Early work on dam 'normal practice'

Bangkok Post 8 May 2011


The Laos government has defended early road construction work near the controversial Xayaburi dam project, saying it is ''fairly common practice'' in the country.

The Bangkok Post Sunday reported last month that extensive road work for the US$3.5 billion (105 billion baht) Xayaburi dam had been under way for five months although the project had not yet received formal approval from member states of the Mekong River Commission (MRC).

The roadwork was being conducted by the Thai joint venture partner, Ch Karnchang, over a 30km area from Ban Nara village to Ban Houay Souy near the proposed dam site.

Viraphonh Viravong, director-general of Laos' Department of Electricity, under the Ministry of Energy and Mines, said the road upgrading projects were requested by both the Xayaburi and Luang Prabang provincial authorities. He said the roads would be used by the public if the project does not get approval.

He said the developer's consultants spent a lot of time in the area conducting a two-year feasibility study and found infrastructure development was needed.

''This is a fairly common practice for developments in Laos since the early completion of access roads helps to reduce the mobilisation time and reduce the overall construction [time] of the project,'' Mr Viraphonh wrote in an email.

''While there of course is a risk that the project will not proceed, the road upgrading was a significant benefit to the residents of the area and that is in line with the local authorities' policy to improve the livelihood of their people.''

The project, which expects to generate 1,260MW electricity and sell 95% of capacity to Thailand, has split the MRC, with Vietnam and Cambodia opposing it.

On April 19 at the MRC's final consultation meeting, Vietnam, Cambodia and Thailand asked for the project to be deferred and the issue was moved to the ministerial council meeting.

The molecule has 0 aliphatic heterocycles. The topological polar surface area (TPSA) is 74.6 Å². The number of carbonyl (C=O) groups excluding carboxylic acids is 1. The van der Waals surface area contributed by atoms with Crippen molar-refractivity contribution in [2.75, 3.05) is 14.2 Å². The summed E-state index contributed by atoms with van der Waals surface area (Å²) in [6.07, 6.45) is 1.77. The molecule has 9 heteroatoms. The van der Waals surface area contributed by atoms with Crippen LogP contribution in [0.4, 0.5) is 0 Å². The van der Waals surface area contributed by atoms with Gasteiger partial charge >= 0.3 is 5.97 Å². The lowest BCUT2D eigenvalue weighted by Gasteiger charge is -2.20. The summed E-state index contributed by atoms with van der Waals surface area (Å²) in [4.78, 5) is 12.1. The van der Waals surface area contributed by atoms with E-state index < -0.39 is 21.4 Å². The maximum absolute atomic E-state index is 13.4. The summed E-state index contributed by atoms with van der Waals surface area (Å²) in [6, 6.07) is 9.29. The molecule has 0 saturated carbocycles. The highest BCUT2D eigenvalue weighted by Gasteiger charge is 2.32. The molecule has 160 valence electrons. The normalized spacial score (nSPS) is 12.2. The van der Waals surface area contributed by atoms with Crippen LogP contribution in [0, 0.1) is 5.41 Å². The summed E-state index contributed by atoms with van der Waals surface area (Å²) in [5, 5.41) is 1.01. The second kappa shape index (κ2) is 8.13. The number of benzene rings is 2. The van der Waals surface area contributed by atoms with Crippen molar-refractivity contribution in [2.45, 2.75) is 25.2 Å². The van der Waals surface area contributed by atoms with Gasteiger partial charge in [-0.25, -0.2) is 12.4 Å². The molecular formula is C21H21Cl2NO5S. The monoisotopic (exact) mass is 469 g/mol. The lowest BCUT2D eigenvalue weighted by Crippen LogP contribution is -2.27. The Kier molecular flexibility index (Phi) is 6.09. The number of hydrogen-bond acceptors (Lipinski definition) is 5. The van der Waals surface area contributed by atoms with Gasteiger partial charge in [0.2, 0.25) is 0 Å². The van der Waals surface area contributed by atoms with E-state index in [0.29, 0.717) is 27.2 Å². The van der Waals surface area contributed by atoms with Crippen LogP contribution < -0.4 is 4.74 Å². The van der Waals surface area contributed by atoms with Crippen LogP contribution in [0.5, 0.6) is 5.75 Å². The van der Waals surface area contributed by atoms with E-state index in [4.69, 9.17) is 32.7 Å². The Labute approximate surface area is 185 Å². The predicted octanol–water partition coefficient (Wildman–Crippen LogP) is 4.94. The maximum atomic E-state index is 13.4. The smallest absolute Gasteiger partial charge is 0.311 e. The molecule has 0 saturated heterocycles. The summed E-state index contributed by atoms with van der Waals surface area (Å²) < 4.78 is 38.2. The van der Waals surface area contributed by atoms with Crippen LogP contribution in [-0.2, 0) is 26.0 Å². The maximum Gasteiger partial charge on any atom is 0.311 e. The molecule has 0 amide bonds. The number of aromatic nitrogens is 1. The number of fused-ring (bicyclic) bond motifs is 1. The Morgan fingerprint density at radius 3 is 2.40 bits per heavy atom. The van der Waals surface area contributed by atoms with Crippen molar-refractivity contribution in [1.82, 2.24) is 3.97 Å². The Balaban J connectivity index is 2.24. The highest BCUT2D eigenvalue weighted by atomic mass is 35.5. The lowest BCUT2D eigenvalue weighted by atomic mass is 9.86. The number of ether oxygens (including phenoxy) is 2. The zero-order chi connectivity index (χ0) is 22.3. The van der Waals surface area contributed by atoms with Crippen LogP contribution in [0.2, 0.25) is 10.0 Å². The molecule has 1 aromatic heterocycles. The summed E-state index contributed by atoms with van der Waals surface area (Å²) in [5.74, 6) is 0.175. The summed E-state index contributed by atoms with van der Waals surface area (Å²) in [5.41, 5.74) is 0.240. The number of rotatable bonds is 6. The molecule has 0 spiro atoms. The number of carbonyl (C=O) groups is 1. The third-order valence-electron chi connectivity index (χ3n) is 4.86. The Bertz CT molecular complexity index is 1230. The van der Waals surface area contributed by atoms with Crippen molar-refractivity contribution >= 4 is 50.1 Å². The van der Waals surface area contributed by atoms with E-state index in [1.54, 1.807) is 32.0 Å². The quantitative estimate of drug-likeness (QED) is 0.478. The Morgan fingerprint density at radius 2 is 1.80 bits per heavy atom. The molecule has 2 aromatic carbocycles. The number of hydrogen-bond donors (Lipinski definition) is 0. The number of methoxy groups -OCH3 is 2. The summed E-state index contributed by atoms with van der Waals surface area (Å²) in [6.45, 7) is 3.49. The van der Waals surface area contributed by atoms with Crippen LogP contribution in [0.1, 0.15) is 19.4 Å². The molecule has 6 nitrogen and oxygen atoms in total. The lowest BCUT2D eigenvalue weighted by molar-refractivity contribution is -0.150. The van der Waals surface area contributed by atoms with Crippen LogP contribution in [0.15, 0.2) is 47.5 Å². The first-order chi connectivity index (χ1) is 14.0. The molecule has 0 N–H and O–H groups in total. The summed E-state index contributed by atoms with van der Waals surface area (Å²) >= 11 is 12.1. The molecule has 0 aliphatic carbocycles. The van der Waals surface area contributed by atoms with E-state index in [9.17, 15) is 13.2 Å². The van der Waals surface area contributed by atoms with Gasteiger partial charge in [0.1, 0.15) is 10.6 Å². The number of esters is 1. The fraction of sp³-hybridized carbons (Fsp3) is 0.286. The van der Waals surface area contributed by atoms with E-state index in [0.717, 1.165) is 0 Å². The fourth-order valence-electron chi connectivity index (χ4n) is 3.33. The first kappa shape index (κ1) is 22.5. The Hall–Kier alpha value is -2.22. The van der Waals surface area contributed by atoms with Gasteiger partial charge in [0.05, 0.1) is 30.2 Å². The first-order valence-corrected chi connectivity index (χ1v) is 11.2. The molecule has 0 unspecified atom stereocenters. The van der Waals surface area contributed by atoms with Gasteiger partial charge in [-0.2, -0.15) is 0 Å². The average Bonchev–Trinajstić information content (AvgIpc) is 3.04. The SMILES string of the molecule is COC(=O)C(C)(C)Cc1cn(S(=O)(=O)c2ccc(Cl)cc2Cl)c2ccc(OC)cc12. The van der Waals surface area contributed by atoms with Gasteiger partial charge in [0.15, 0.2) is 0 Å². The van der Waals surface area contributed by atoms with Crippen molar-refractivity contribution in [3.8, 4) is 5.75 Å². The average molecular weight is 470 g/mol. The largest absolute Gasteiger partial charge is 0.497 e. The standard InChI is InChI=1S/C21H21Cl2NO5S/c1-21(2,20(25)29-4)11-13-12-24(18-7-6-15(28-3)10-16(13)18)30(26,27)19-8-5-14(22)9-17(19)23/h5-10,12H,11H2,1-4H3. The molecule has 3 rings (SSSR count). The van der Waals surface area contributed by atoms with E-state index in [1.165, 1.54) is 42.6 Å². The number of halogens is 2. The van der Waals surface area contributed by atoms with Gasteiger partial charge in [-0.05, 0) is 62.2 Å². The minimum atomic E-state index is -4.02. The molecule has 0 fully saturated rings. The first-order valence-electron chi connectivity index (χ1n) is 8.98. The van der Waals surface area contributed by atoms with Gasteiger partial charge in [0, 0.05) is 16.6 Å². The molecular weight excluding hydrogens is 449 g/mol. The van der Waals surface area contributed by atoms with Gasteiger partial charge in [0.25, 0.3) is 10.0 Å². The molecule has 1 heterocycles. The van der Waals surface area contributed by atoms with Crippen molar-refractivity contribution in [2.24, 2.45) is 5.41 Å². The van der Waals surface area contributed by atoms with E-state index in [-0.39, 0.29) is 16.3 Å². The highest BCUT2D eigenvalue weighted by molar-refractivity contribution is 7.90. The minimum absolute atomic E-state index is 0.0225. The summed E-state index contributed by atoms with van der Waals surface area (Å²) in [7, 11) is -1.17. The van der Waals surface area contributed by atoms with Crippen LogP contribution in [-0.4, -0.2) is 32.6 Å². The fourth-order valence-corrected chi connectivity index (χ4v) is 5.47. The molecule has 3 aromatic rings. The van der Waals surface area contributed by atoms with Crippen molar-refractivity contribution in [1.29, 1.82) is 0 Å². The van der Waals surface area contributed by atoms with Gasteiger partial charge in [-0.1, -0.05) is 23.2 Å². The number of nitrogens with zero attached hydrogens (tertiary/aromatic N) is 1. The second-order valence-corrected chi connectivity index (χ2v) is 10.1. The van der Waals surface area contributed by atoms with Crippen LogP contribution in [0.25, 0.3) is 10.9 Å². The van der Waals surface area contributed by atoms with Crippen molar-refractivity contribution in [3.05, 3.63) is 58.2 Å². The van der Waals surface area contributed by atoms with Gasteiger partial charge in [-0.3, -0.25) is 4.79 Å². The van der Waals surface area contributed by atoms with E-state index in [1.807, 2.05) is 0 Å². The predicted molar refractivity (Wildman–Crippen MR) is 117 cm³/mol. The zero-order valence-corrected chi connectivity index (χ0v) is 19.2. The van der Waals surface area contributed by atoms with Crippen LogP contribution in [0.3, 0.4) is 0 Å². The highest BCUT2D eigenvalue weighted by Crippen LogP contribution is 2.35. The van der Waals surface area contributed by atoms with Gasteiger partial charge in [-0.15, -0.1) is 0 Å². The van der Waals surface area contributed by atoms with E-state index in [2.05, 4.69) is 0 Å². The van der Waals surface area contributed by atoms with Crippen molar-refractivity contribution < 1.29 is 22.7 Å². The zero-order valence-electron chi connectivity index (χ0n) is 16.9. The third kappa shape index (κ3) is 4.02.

The Xayaburi dam is the most advanced project of 11 proposed dams on the Lower Mekong. Environment groups and NGOs have criticised the project for the potential damage they say it could do to ecosystems and river communities.

Mr Viraphonh, who also heads Laos' MRC delegation, said his government and international consultants and experts are in the process of addressing all issues related to the project.

All available information and data will be reviewed before commencement of any major works.

''The Lao government is committed to ensuring that the concerns of each member country and the international community are reasonably and logically addressed,'' said Mr Viraphonh.

''Laos expects and hopes that, by virtue of its having proceeded with the full course of procedures under the 1995 Mekong Agreement, it has set a good example for other MRC members to follow and that those countries, acting together, can continue to work on matters of mutual importance.''

The Save the Mekong coalition called on the Laos government to immediately halt construction at the dam site and for the Thai government to cancel its plans to purchase the dam's electricity. ''The Save the Mekong coalition fears the pro ject is in fact continuing to move forward, given a recent investigative report by the Bangkok Post on April 17, which revealed that preliminary construction work had already started at the dam site and the process for further regional discussion remains unclear,'' the group said.

They also asked Asean's Intergovernmental Commission on Human Rights to investigate the Xayaburi dam.

''We urge Asean's leaders to demonstrate their commitment to regional cooperation by calling for the cancellation of the Xayaburi dam,'' said Trinh Le Nguyen, of Vietnam's People and Nature Reconciliation.

''Regional cooperation within Asean and the Mekong River Commission will not be realised if member nations do not follow the agreed decision-making process and respect the need for mutual benefits.''